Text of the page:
And that mindset has also transitioned to thinking that impact means below market yields, a haircut on your IRR. That's been a battle for the past 20 years getting rid of that conception that impact is the same as socially responsible investing, and it's okay to take lower returns because you're saving the world. That's not what impact managers today are about. They're out there competing with non-impact managers. You should scrutinize them the same, the same due diligence, underwriting, and as Josh said earlier, we consider ourselves a real estate fund. We're within the real estate category. We're not in some separate little bucket of special things that an investor should look at. Compare us with your other real estate funds. The difference is we're trying to make a difference, but we're hitting those same IRRs as the non-impact funds that are out there.
Allison Yacker: Just one more point on this. I mean, I think what's exciting is I'm seeing the same thing for my investor based clients, but it's really global. And when we've talked to significant institutional and other types of investors around the globe who have come to us, not just asking, I think softball questions, but asking us to look at their internal due diligence policies and procedures and their ESG policies and procedures to see how they can become better informed consumers with regard to the asset management community. I mean, I didn't get a question like that from these big guys until the last 18 months, so I think it's a really good signal that everything you're doing is working.
Ana Hung:Oh, this is very interesting to see from how impact investing is moving from a small population to a bigger, bigger picture. But however, I want to hear for now audience, and I want to run a couple of polling questions to feel what is the consensus out there?
Which asset class is most primed for ESG investment in the next three years? A, private equity, B, hedge funds, C, venture capital, or D, all of the above.
While we wait, Debbie, Allison, Josh, what do you think the answer could be? Can you elaborate on this?
Allison Yacker:Well, I'm hoping it's all of the above. I'm hoping it's all of the above. I have a feeling it will be more venture capital and private equity because they have a longer dated investment thesis cycle. And just psychologically, I could see how investors think and they might be right in thinking so that they can achieve more through those models. But I could be very wrong. That's it.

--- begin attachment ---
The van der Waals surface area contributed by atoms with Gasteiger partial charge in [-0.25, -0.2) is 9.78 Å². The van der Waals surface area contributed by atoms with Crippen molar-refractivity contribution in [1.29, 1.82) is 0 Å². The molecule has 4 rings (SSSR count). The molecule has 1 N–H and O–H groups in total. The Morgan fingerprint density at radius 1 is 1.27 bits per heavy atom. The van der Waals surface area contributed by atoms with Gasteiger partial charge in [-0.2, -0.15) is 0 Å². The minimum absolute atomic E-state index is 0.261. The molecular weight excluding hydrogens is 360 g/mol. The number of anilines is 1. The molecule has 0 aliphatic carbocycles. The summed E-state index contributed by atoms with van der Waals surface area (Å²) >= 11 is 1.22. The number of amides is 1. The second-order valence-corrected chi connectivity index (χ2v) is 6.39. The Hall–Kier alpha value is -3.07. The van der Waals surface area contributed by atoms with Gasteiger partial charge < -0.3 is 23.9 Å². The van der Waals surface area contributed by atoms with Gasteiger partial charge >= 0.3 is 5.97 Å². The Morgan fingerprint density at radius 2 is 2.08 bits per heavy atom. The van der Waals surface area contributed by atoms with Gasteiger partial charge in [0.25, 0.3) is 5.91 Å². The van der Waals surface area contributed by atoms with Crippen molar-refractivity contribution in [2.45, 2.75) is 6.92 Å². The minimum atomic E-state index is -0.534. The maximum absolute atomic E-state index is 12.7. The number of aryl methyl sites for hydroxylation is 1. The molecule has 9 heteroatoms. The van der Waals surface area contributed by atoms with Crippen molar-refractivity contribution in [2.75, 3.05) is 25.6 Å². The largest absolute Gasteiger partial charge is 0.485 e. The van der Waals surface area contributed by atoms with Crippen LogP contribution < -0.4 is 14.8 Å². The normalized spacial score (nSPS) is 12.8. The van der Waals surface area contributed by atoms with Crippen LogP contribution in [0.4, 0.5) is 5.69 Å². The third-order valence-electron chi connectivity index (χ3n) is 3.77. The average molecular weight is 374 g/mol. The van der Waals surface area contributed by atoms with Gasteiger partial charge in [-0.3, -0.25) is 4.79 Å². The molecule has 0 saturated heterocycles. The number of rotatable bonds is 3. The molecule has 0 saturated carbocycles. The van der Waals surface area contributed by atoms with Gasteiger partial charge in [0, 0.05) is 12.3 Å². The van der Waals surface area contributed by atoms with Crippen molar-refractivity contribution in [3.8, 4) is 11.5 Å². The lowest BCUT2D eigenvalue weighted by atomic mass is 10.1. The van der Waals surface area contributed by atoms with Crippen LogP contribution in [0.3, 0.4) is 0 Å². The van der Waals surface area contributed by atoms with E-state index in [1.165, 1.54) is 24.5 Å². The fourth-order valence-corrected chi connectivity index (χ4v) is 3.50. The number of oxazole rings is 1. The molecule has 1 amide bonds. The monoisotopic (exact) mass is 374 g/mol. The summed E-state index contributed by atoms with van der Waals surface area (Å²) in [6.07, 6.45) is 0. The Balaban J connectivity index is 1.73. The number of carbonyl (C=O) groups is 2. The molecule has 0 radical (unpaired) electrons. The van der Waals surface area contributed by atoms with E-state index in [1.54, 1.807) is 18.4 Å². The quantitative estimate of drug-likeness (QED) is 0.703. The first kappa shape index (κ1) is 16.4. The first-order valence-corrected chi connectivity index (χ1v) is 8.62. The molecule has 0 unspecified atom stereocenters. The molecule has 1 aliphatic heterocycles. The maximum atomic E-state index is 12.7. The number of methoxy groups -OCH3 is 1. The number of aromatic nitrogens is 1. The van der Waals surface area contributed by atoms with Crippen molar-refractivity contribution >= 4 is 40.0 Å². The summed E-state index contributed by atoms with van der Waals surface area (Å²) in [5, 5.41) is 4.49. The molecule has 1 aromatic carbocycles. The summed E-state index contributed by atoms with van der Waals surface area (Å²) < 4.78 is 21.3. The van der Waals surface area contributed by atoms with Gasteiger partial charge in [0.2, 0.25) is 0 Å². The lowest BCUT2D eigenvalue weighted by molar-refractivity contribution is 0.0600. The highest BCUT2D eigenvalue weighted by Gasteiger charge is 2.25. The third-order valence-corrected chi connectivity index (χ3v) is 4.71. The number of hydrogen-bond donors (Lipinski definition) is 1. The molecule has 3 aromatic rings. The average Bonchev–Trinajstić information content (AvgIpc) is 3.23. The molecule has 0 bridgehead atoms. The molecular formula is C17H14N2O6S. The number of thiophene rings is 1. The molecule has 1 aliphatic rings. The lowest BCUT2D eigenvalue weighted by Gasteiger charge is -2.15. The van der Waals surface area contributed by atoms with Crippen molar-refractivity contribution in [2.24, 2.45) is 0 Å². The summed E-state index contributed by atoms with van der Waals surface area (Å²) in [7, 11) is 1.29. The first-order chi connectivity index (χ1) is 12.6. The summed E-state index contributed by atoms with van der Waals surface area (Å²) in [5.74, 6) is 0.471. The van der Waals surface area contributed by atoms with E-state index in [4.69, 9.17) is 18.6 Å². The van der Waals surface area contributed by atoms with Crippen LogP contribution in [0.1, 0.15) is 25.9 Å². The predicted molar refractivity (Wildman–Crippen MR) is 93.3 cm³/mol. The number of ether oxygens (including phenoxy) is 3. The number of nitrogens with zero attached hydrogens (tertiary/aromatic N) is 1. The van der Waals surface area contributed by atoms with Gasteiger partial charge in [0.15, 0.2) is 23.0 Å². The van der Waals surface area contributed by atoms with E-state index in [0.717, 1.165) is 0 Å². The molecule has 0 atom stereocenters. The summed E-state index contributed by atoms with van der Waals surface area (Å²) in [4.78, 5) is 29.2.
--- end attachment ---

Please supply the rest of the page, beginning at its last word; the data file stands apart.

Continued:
Josh Tanenbaum:I think from our perspective, hedge funds are a bit of a black box, in so far as what is their actual investment strategy does make a difference. If you are exclusively a public markets hedge fund, so long short or something to that effect, hypothetically, you've already integrated ESG methodologies into your investment practices, or you at least have a preliminary screener integrated. I think that private equity is probably the second most mature of that arena in so far as look how much infrastructure KKR or another type of firm have put around this. I think venture capital is, unfortunately, as a venture capitalist, the place that falls most short from an ESG perspective. And particularly for an impact manager, these are two very different things that require two very different sets of infrastructure. So I think if your question is what's most primed for ESG investment, and we're talking about sustainable investment, I think venture capital probably has the biggest curve to go up so far.
Ana Hung:Is this what you guys were expecting? All of the above? I think so.
Ana Hung:All right, so let's do another polling question. I like this. I like the interaction between my audience and you guys.
What percentage of your portfolio is dedicated to ESG or impact investments? A, less than 10%, B, between 11 and 30%, C, between 31 and 50%, D, between 51 and 75%, or E, more than 76%?
So Debbie, what do you think?
Deborah La Franchi:Well, for our portfolio, it's a hundred percent, but we don't invest in it if it isn't in a deeply impoverished community and we have a tremendous amount of upfront review that we do to make sure it fits our criteria for that specific fund. So that's an easy one for us. 100%.
Ana Hung:How about you, Josh?
Josh Tanenbaum:We're also a hundred percent. We don't call ourselves an impact investment firm, but if you look into our diligence materials, we are very focused on ensuring an integrated, mutually scalable business and impact model. I won't speak for the audience. I'm very curious to know what everyone's positions are. And if the choir here can help people get over the line, we're excited to participate.
Ana Hung:Less than 10%.